Typhoon kills 2, strands thousands in Philippines
A powerful but fast-moving typhoon blew out of the northern Philippines yesterday after leaving at least two people dead and displacing more than 15,000, though the region was spared a major disaster due in part to the storm’s speed. Typhoon Sarika blew into Aurora province early yesterday and exited around midday after barreling rapidly through heavily populated agricultural provinces, including landslide-prone mountainous regions, government forecasters said.
At 4 p.m., the storm was over the South China Sea, about 260 kilometers off the Philippine coast, moving northwestward at 24 kilometers per hour. It had sustained winds of 130 kph and gusts of up to 200 kph, according to the Philippines’ weather agency. Despite its strength, the typhoon did not linger long enough to wreak havoc in regions along its path and the weather started to improve in provinces that it had struck, including Aurora. Still, the typhoon forced more than 15,700 villagers to flee their homes in five northern provinces and take refuge in 132 emergency shelters, according to disaster-response agencies.
‘Situation is manageable’
Strong winds and rain knocked down trees and electricity poles, causing power outages and floods in the five provinces. “We have yet to receive the complete details, but I think the situation is manageable,” said Ricardo Jalad, who heads the Office of Civil Defense. “Roofs of some houses were ripped off, there were fallen trees. Those are the damages we received so far, so it’s is not that serious.”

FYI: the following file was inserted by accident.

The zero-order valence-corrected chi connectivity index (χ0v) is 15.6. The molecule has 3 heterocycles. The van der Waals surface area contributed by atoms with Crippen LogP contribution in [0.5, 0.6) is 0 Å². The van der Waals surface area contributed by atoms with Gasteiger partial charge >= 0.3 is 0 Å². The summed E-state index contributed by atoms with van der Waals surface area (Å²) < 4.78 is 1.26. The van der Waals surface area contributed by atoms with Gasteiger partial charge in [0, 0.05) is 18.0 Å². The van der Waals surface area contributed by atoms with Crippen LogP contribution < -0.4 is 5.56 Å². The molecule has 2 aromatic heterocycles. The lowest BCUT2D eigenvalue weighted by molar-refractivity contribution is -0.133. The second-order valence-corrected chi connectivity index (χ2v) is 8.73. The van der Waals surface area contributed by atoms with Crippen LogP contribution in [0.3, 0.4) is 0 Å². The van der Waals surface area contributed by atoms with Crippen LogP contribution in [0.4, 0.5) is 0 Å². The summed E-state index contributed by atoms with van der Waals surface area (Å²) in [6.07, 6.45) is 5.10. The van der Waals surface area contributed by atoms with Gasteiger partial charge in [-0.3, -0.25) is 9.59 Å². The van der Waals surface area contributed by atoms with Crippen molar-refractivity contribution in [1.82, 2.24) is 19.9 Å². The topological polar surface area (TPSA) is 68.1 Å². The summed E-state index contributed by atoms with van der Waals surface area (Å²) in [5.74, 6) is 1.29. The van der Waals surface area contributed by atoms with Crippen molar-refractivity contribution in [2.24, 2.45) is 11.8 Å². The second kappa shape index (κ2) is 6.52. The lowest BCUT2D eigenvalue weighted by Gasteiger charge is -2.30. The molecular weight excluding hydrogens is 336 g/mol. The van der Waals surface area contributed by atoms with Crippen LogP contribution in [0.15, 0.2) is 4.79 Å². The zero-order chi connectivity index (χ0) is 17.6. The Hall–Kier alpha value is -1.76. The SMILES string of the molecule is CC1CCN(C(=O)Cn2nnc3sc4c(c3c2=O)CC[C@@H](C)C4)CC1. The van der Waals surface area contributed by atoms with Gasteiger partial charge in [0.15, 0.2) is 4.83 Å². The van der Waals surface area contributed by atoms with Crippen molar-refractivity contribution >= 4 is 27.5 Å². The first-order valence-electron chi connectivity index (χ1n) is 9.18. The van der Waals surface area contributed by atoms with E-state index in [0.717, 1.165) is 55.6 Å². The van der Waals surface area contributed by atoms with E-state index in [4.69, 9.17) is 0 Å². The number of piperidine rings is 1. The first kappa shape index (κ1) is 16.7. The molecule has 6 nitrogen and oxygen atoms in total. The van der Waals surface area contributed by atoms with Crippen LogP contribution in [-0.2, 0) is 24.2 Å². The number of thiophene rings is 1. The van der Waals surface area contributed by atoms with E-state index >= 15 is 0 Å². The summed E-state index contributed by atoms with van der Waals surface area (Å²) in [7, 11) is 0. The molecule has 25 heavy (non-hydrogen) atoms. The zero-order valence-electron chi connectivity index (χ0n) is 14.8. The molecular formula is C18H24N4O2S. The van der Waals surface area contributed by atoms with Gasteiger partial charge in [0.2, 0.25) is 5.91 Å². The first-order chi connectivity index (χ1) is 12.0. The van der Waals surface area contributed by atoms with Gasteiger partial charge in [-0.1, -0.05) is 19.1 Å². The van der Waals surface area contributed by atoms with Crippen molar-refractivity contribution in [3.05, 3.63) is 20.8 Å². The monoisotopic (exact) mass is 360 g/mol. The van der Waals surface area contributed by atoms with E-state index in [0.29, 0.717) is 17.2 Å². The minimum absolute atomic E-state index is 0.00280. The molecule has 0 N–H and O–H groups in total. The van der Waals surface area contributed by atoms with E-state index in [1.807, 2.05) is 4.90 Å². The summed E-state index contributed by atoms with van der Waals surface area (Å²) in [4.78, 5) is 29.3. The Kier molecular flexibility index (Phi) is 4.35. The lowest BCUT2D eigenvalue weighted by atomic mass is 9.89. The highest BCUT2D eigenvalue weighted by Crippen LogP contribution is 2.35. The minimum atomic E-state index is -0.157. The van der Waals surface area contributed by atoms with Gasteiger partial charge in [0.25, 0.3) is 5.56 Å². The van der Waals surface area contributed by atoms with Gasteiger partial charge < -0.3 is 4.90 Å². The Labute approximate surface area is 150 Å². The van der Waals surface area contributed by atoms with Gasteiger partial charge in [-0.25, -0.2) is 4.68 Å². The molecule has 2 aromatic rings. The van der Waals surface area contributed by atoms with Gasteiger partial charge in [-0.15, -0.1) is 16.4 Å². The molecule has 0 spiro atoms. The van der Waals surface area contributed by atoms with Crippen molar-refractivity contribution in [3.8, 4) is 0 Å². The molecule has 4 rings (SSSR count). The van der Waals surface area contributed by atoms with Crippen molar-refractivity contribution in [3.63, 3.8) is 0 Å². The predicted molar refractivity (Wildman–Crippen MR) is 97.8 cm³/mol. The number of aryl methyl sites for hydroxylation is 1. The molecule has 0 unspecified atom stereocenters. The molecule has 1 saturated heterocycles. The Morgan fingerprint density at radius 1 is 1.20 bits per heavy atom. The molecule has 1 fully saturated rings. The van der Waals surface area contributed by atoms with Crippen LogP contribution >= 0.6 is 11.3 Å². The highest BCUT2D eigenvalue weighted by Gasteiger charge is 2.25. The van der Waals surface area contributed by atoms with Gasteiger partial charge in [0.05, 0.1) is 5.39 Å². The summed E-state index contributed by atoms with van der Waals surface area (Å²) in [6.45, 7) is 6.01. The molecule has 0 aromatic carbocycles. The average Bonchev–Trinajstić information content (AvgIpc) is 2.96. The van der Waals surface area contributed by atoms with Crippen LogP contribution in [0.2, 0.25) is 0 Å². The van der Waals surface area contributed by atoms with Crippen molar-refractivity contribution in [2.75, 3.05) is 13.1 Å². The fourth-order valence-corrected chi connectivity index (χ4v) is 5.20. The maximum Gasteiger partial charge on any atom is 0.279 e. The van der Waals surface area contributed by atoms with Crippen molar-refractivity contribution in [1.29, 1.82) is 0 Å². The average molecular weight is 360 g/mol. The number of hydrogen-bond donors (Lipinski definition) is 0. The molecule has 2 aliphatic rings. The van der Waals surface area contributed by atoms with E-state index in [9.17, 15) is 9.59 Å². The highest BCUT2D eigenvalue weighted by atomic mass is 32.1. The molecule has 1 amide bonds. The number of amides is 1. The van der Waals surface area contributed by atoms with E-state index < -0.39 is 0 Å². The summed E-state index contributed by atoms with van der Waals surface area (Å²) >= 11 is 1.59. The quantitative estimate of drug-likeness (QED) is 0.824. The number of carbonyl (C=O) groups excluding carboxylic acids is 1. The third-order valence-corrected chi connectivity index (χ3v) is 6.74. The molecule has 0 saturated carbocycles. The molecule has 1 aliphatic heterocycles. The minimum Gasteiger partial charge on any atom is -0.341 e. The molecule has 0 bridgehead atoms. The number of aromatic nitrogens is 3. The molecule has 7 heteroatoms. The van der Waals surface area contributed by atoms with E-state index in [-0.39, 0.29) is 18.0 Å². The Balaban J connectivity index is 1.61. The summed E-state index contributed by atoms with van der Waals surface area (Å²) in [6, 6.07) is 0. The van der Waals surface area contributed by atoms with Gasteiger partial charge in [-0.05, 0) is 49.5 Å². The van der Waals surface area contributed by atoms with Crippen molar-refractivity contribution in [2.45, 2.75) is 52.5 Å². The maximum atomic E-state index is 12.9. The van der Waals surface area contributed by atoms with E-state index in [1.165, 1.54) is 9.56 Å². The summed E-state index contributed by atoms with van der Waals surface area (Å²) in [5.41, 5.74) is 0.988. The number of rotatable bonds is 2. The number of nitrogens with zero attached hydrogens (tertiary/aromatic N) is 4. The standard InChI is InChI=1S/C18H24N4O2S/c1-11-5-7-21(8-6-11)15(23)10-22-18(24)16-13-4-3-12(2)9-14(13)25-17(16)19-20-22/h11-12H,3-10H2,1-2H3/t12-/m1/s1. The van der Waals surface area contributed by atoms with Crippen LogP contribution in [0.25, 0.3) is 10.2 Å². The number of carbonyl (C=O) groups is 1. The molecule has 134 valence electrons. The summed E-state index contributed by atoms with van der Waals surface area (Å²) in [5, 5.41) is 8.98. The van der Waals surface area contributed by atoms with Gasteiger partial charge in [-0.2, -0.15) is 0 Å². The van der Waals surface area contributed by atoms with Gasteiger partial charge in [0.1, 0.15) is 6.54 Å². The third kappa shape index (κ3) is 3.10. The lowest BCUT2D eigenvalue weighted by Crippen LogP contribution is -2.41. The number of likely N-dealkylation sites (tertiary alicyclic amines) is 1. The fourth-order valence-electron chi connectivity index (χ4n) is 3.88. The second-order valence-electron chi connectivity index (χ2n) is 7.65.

Mayor Nelianto Bihasa of Baler, a popular surfing town in Aurora, said strong winds ripped tin roofs off many houses and knocked down trees and electricity posts, causing power outages and blocking access roads to some villages. Coastal villagers were warned early to move to safer areas, preventing widespread casualties, he said. In the eastern province of Catanduanes, a man drowned after being swept by strong river currents and a farmer died after his head hit the ground amid fierce winds, provincial safety officer
Gerry Beo said, adding that three fishermen had not returned home from a fishing expedition and were reported missing. A month’s worth of rain fell Friday as the typhoon approached from the Pacific, swelling rivers and creeks and flooding low-lying farming villages, Beo said, adding that most towns in the island province of about 260,000 people have no electricity and spotty communications. — AP
MANILA: A boy plays in a swollen creek under a bridge. — AFP